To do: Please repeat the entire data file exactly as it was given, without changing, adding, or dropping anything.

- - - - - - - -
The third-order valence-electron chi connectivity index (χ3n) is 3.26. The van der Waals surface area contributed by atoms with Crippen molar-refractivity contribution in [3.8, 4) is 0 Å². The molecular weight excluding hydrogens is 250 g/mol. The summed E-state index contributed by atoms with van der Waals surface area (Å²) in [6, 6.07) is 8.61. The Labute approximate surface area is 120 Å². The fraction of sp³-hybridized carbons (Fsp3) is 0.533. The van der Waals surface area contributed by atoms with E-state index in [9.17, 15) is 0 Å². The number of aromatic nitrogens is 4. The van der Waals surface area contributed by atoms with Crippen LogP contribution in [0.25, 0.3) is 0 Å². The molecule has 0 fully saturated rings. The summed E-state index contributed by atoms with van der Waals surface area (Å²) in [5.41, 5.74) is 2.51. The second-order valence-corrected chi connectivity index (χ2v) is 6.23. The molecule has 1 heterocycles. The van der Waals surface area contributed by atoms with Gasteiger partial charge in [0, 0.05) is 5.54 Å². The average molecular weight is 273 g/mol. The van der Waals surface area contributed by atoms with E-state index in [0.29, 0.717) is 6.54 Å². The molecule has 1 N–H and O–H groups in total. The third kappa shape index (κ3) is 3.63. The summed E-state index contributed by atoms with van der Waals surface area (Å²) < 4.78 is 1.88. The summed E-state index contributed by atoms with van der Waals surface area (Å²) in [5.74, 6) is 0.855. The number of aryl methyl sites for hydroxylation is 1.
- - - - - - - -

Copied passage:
The third-order valence-electron chi connectivity index (χ3n) is 3.26. The van der Waals surface area contributed by atoms with Crippen molar-refractivity contribution in [3.8, 4) is 0 Å². The molecular weight excluding hydrogens is 250 g/mol. The summed E-state index contributed by atoms with van der Waals surface area (Å²) in [6, 6.07) is 8.61. The Labute approximate surface area is 120 Å². The fraction of sp³-hybridized carbons (Fsp3) is 0.533. The van der Waals surface area contributed by atoms with E-state index in [9.17, 15) is 0 Å². The number of aromatic nitrogens is 4. The van der Waals surface area contributed by atoms with Crippen LogP contribution in [0.25, 0.3) is 0 Å². The molecule has 0 fully saturated rings. The summed E-state index contributed by atoms with van der Waals surface area (Å²) in [5.41, 5.74) is 2.51. The second-order valence-corrected chi connectivity index (χ2v) is 6.23. The molecule has 1 heterocycles. The van der Waals surface area contributed by atoms with Gasteiger partial charge in [0, 0.05) is 5.54 Å². The average molecular weight is 273 g/mol. The van der Waals surface area contributed by atoms with E-state index in [0.29, 0.717) is 6.54 Å². The molecule has 1 N–H and O–H groups in total. The third kappa shape index (κ3) is 3.63. The summed E-state index contributed by atoms with van der Waals surface area (Å²) < 4.78 is 1.88. The summed E-state index contributed by atoms with van der Waals surface area (Å²) in [5.74, 6) is 0.855. The number of aryl methyl sites for hydroxylation is 1.